As a junior associate, it was my job to take notes, because I was required to send out minutes to everyone in attendance. Sounds easy right? Nah! Some people will talk so much, repeat themselves, repeat another person’s point, and then talk some more.
After the minutes go out, then one random person will feel the need to recap everything that was stated in the minutes. Thus creating a fresh round of email trail. Of course, there’s the scourge of the Reply All button, but that’s not why we’re here.
Seriously though, jokes aside… is there anything that is achieved at meetings that can’t be done elsewhere? Meetings are the biggest time wasting device created; but my friend, Idowu* does not agree.
Idowu LOVES meetings. In fact, back then, she signed up for any meeting notification we received. It was a chance to escape being at her desk, doing actual work. If the meeting was at a client’s site, even better. The time spent to and from the meeting, at the meeting, discussing the reports from the meeting… all reducing her 40-hour week to just a flash.
My friend Tola* likes meetings at her church, because there’s always food. She excitedly goes for mid-week service because, at least on one day of the week, she won’t have to make dinner. Hello, To-Go bowl.
Another reason why people like meetings (and I’m number one on this line) is because it just makes you sound important. I raise up my nose, pad my computer bag and say “I was at a meeting”. Saying you were at a meeting as an excuse for not picking a call from someone you’ve been avoiding, just makes it feel like you’re about to send a rocket into space.
Meetings are the perfect justification for a multitude of sins. However, they’re a little better than conference calls. Listen, whoever invented conference calls needs to be seriously examined. He probably imagined that it was better than gathering everyone in one physical room; but if you’ve been on a 2-hour conference call, you’ll know that it is the biggest, most ineffective thing ever. Half of the time, I have the phone on mute and just continue working as people talk, talk and talk. Conference calls are even more difficult when you have a 30-point agenda and they’re slowly working down to get to your turn. So you’re just waiting, listening to aspects of the project that have absolutely no bearing on your work, or the time you’re investing. It’s like sitting at Ikeja High Court waiting for the registrar to call your case and you’re at the bottom of the cause list. ANNOYING!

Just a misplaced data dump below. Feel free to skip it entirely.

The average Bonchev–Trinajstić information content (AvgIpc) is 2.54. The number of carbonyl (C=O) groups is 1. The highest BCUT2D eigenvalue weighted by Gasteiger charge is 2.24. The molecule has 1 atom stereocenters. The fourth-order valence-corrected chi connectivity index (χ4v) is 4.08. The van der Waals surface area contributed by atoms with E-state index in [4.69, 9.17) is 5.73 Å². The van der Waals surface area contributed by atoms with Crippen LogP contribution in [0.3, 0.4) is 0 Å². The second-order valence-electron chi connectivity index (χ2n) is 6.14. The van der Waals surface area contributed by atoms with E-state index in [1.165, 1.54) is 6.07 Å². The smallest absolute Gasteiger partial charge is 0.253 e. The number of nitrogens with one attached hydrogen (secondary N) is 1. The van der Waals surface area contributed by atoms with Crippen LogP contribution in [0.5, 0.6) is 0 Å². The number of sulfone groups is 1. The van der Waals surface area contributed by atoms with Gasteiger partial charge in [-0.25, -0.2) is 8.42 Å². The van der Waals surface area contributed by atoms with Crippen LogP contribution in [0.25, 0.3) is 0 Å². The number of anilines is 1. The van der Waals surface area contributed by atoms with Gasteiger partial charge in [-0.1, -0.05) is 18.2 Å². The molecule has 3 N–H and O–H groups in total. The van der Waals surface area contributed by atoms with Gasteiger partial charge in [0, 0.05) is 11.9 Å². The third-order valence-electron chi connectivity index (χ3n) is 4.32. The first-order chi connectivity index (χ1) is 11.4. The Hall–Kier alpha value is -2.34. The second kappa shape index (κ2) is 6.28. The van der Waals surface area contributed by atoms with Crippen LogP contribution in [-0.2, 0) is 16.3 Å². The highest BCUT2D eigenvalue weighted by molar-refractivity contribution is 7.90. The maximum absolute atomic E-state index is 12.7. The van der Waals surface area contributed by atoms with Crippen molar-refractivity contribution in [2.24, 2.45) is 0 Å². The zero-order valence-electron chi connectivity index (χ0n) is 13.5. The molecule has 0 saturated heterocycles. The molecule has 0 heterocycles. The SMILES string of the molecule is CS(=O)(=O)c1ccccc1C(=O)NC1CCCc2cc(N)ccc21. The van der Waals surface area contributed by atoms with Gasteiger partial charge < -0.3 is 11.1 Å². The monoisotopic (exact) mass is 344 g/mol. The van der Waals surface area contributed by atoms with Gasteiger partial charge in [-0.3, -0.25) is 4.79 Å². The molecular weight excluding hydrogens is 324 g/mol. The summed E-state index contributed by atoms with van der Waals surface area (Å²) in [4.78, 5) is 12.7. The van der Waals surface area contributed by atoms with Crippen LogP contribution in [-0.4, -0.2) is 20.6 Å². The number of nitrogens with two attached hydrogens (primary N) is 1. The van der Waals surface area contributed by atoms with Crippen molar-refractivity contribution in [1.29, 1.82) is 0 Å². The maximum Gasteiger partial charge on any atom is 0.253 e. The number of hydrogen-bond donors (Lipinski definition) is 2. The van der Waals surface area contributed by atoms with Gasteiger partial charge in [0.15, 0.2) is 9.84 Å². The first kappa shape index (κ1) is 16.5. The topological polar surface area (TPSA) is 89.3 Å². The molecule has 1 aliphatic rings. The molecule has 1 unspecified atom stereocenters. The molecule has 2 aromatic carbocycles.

Meetings were created by dickheads who really just want to be reminded of what they need to do. It’s either that or they were created by a control freak who likes to micro manage the team.
If you must meet and talk to everybody at once, keep the meeting short, biko! Office meetings are not the place for starting praise worship and committing the words of the Chairman and the attendants, to God. Close the meeting as soon as essentials are discussed. After all, productivity is not measured by how long you spend talking about how productive you plan to be.
Anyway, I’m off to my meeting. *Packs up laptop, raises shoulder up and puts phone on silent mode*
Let me leave you with this video by Trip & Tyler, of what conference calls are like in real life.